A vitamin D deficiency can be attributed to a number of serious health conditions such as breast cancer, depression, rheumatoid arthritis and brittle bones. But that isn't all.

Research has found even more links between vitamin D deficiency and compromised health.

The researchers concluded that lower than normal vitamin D levels can lead to muscle-related injuries in athletes and plaque build-up in the brain associated with Alzheimer's disease.

Vitamin D and Muscle Injury

When data from professional football players was reviewed by researchers, it was found that over three-fourths of the athletes had insufficient vitamin D levels.

Researchers collected information from 89 players with an average age of 25. Vitamin D levels were measured, and muscle injuries were recorded throughout the season.

Results indicated that many of the extremely fit young athletes had extremely low vitamin D levels. Twenty-seven were classified as drastically deficient while 45 had amounts that were insufficient.

Out of all 89 players, only 17 had acceptable levels of vitamin D. The greatest deficiencies were found in African American players who not surprisingly, also had the greatest number of muscle-related injuries.

The results of this study seem to point to screening athletes for vitamin D deficiencies as a way to prevent muscle-related injuries.
"Eighty percent of the football team we studied had vitamin D insufficiency.

African American players and players who suffered muscle injuries had significantly lower levels," said Michael Shindle, MD, lead researcher.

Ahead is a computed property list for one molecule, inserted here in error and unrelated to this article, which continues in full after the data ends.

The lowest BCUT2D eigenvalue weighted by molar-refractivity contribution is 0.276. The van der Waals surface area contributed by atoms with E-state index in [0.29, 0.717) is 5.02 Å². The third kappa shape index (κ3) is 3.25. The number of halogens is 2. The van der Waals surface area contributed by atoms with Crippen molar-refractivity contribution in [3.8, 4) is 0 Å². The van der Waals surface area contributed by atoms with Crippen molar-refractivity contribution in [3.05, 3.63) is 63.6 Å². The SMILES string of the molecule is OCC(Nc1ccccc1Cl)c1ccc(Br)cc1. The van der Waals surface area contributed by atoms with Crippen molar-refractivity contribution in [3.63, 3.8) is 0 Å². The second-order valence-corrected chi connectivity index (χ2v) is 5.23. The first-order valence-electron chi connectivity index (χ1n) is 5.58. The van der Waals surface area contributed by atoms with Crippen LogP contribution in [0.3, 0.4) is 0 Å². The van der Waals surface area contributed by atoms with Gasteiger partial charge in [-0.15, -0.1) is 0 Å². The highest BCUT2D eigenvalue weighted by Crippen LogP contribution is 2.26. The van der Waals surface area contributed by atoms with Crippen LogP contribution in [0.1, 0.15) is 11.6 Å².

Reverse Plaque Build-Up Responsible for Alzheimer's

More great news about vitamin D health benefits can be found in another study where researchers discovered that vitamin D is necessary for the removal of dangerous amyloid plaques from the brain.

In their study, researchers injected vitamin D into mice with amyloid beta plaques in their brains. The injections helped reduce the plaque, which are associated with Alzheimer's disease.

This finding is yet another demonstration of the promising power of vitamin D and the importance of spending some time in the sun each day.
"Vitamin D appears to increase transport of amyloid beta across the blood brain barrier (BBB) by regulating protein expression, via the vitamin D receptor...

These results lead the way towards new therapeutic targets in the search for prevention of Alzheimer's disease," Professor Tetsuya Terasaki said.
Vitamin D is essential, and many people are often unaware of a deficiency until a serious health condition has developed.

While vitamin D can be found in a number of food sources, including fish, eggs, and cod liver oil, the sun contributes a great deal to the production of vitamin. Only ten minutes daily of sun exposure is enough to keep deficiencies at bay.

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